Then I sent out an offer, asking if people are daring enough to try alpha releases. The signup form was essentially a “notify me when we launch” list with a checkbox to opt-in for beta releases as well. There were 34 people who were offered for alpha releases and 11 opted in – so that’s a 30% conversion rate. Pretty neat huh?
It turned out that releasing crappy alpha versions were very useful. There were a number of important design decisions that were made in this phase that’s would be too hard to change if the app was already matured. Some who wanted the alpha releases even submitted UI mockups that I ended up incorporating in the application. (That’s “crowdsourcing” your UI Design ^_^).
So this is a screenshot from an early alpha version of Scuttlebutt…
After using the above alpha app, an early adopter came up with the following mockup…
Pretty neat, isn’t it?
Back to alpha releases and list growth. The inverse is also true – when I was lagging behind in releases, exponential growth stopped. Just look at the period from January to February. In that graph, you can see that growth was slightly lagging. Keep in mind that until 16 February only 11 people get to use the application – those in the alpha tester list. But word-of-mouth effects from those releases and SEO benefits from posting the release notes helped grow the list.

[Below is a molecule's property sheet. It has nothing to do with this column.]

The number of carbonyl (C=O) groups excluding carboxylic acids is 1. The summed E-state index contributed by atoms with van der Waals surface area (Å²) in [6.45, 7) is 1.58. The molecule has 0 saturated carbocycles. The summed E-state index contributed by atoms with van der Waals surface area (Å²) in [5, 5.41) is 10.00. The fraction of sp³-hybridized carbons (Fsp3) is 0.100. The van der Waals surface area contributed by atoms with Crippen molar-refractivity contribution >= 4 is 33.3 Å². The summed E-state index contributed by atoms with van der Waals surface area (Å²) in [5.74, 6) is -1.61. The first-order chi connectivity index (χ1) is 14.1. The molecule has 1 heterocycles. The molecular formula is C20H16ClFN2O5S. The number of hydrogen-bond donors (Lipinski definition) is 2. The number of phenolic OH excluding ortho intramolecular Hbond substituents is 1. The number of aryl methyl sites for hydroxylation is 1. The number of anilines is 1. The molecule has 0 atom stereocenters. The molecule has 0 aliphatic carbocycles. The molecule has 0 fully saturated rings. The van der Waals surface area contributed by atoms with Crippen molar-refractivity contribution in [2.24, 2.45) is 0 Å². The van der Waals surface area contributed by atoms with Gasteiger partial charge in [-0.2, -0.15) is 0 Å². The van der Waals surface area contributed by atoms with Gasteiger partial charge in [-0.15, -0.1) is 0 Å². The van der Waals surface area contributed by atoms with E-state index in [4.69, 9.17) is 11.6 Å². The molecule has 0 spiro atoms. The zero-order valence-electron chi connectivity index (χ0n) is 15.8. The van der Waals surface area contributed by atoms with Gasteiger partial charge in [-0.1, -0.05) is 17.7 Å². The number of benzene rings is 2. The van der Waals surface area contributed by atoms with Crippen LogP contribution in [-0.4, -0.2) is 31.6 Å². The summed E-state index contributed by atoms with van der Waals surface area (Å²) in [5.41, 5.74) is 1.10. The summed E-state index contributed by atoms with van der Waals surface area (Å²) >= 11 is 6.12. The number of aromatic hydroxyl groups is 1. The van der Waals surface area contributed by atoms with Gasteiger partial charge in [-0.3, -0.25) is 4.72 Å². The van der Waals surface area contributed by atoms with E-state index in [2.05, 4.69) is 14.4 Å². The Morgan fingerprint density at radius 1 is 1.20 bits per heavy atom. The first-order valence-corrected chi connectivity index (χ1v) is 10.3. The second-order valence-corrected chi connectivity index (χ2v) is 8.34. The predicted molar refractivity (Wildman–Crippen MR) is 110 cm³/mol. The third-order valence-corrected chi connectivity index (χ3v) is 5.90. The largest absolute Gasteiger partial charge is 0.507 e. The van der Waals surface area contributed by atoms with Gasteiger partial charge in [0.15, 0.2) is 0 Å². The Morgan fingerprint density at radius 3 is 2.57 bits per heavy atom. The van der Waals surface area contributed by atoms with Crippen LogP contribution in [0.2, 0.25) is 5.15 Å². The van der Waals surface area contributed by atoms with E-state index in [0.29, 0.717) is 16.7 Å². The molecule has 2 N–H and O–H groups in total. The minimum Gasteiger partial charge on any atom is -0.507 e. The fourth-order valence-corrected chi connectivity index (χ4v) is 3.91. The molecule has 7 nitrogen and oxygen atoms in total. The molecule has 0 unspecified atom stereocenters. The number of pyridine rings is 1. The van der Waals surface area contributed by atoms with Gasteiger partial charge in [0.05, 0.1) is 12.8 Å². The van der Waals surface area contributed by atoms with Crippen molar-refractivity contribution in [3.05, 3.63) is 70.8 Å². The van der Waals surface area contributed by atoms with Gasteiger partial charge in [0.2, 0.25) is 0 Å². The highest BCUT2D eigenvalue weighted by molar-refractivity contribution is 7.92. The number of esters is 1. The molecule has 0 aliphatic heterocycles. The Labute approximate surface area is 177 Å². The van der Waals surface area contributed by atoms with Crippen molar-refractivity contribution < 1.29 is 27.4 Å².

Then when I started sending out beta releases to a larger group of people, real growth starts. You can see for yourself in the graph. Subscriber count grows exponentially from February onwards. I was providing real value in terms of a working application that they can use on a daily basis, save for a few bugs here and there. It’s not just “a promise and a form” but it was something real and tangible.
What should you do?
If you have an app idea and you’re planning to bootstrap it yourself – or perhaps with just one or at most two other co-founders – with zero outside investments, here’s what I think you should do.
- First put up a landing page and sign up form anyway. It’s not much useful by itself, but it’s your anchor on the web. Don’t waste too much time on the site or buy custom design, or even too much money on web hosting — it’ going to be a one-page site. Just state your value proposition and put a mailing list form for that. MailChimp has free and pay-as-you-go plans thus you don’t need to spend any money on this until you’ve gotten some traction.